Want to kill some bugs?
Terminix, the insect repellant owned by Fortune 100 corporation ServiceMaster Global Holdings, Inc., has issued an RFP seeking a new creative agency of record, according to a source with direct knowledge of the matter.
We’re told the call went out to several agencies in the Northeast U.S. with Pile and Company of Boston managing the review.
Neither Terminix nor Pile have responded to requests for comment.
The decision to place the account in review comes after several major changes at the company, which hasn’t launched a major campaign in recent memory but still spends a good bit on marketing. According to Kantar, Terminix’s paid media budget ran just over $26 million in both 2017 and 2018.
Earlier this month, ServiceMaster announced that Greg Rutherford, former executive with waste and recycling company Republic Services, would become president of Terminix. He succeeded interim leader Deni Naumann, who spent 16 years with SC Johnson but started her career at Chicago’s own Leo Burnett.
“We are strengthening our Terminix Commercial team to continue delivering on the commitment we have made towards this important ServiceMaster business,” read a company statement.
According to a recent writeup in trade pub Pest Control Technology(!), Terminix went through a major turnaround effort after the brand “had collected some dust over the years.” This included a focus on the fast-growing commercial services division and the acquisition of competitor Copesan, where Naumann served as president.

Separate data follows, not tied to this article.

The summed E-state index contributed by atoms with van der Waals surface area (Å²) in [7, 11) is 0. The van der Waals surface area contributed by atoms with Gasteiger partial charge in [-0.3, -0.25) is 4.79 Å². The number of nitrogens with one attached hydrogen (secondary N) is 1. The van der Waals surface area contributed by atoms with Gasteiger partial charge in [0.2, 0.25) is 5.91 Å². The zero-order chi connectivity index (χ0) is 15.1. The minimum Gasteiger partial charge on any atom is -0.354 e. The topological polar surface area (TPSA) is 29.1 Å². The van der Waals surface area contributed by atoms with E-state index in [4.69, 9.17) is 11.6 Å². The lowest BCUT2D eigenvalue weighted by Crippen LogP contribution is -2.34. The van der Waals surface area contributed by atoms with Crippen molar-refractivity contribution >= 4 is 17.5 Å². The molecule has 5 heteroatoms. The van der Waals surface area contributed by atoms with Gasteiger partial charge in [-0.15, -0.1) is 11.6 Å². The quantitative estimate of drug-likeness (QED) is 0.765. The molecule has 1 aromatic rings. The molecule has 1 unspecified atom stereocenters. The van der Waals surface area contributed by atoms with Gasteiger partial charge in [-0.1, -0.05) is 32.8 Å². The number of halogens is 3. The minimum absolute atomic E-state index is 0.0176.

Now ServiceMaster looks to refresh the brand further with some new advertising efforts.
The last review came in 2013, with Havas Chicago and Publicis Hawkeye winning the business. (The latter was the product of a merger between Hawkeye and Publicis Dallas, which had been Terminix’s lead agency.)
Havas went on to produce some work like this literally dark spot from 2014 but hasn’t been on the business in “several years.”
Hawkeye continues to work on campaigns including last month’s launch of the new Tick Defend System product, for which the agency handled “direct mail, email, digital, display, social media and more.”
The most recent broadcast effort came exactly one year ago, though it’s not clear which agency was responsible.
We reached out to Publicis Hawkeye and will update this post if they respond.
Now here’s a buggy blast from the past, circa 1984.